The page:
Your Thursday Briefing

Vaccine troubles undermine a global effort

Safety scares over the AstraZeneca and Johnson & Johnson vaccines have jeopardized campaigns to inoculate the world, undercutting faith in two shots with the potential to be global workhorses and threatening to prolong the coronavirus pandemic in poor countries.

In Malawi, people are asking doctors how to flush the AstraZeneca vaccine from their bodies. In South Africa, Johnson & Johnson doses have been paused, a repeat blow after the country dropped the AstraZeneca shot. Two million AstraZeneca doses languish in the Democratic Republic of Congo, where no one has been vaccinated.

In countries where colonialism and unethical medical practices left a legacy of mistrust, health officials worry about an explosion of antivaccine fervor if a perception takes hold that rich countries — where officials fear the two shots could be linked, in very rare cases, to blood-clotting problems — are dumping second-rate vaccines on poorer ones.

Alternatives: The E.U. announced yesterday that it was putting trust and money into the Pfizer-BioNTech shot to salvage its vaccination rollout. But much of the world has no such backup plan. The AstraZeneca and Johnson & Johnson vaccines are cheaper and easier to store than others, which has made them mainstays of the plans for global inoculations.

Here are the latest updates and maps of the pandemic.

In other developments:

Denmark yesterday became the first country to say it would permanently stop administering the AstraZeneca vaccine.

With 100 days until the Tokyo Olympics, Japan is grappling with a new wave of infections.

The Moderna vaccine has been more than 90 percent effective in the U.S. at protecting against Covid-19 six months after vaccination, the company announced Tuesday.

Keeping an airplane’s middle seats vacant could reduce passengers’ exposure to airborne coronavirus by 23 to 57 percent, researchers reported in a new study.

U.S. allies plan for Afghan withdrawal

In light of the news that the U.S. will pull all its forces from Afghanistan by Sept. 11, NATO’s foreign and defense ministers agreed yesterday to begin withdrawing their 9,600 troops on May 1 and finish “within a few months,” according to a statement.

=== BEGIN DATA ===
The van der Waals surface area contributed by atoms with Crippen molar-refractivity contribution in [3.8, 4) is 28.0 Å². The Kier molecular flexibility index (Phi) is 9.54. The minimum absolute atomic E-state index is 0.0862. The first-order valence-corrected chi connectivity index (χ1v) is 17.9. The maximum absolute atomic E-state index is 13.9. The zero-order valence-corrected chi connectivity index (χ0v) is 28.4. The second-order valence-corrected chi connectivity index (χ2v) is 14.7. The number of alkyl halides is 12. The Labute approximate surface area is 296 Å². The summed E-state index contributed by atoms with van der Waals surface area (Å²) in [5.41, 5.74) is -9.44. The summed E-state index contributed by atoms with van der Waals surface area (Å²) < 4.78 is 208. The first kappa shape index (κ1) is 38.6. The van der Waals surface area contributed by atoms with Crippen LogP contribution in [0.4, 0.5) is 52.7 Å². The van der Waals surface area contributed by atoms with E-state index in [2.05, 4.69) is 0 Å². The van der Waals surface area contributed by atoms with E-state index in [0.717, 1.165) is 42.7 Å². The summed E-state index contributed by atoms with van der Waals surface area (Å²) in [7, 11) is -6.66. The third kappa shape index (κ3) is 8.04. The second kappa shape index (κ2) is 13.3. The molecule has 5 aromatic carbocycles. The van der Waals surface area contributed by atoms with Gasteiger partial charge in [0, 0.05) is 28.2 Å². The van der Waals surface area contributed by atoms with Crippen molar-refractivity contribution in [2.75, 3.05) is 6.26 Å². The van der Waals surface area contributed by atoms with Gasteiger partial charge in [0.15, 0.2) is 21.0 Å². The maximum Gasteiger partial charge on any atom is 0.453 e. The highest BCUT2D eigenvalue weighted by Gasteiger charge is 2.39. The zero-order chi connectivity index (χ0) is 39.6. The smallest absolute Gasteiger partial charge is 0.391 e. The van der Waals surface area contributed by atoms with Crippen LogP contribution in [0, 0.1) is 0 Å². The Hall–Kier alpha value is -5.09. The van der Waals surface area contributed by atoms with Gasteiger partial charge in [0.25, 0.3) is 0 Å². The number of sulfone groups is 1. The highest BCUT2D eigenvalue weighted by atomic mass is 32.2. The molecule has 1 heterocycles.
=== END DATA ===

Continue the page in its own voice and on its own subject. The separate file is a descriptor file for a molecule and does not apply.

In Washington, President Biden formally announced the U.S. withdrawal, but he warned the Taliban that if Americans are attacked on the way out, “we’re going to defend ourselves and our partners with all the tools at our disposal.” Here’s what you need to know.

The withdrawal will end the longest war in U.S. history, but it is likely to start another difficult chapter for Afghanistan’s people. It is unclear what the future holds and if the fighting will ever stop. Some fear that everything will be lost when the Americans leave.

Personal account: “I am so worried about my future. It seems so murky. If the Taliban take over, I lose my identity,” said Wahida Sadeqi, 17, a high school student in Kabul. “I was born in 2004 and I have no idea what the Taliban did to women, but I know women were banned from everything.”

Context: U.S. intelligence officials paint a grim portrait of what lies ahead for Afghanistan, but they do not expect it to become a terror threat to America right away. Mr. Biden’s decision to withdraw makes clear his belief that contending with a rising China takes precedence.

Draghi’s growing influence in Europe

Just over two months into his tenure, Mario Draghi, the Italian prime minister, has shaken up a Brussels leadership that had seemed to be asleep at the wheel.

His seizure of a shipment of AstraZeneca vaccines destined for Australia was a turning point for both Europe and Italy — and a clear sign that a new, aggressive and potent force had arrived in the European bloc. The E.U. has since authorized even broader and harsher measures to curb exports of Covid-19 vaccines badly needed in Europe.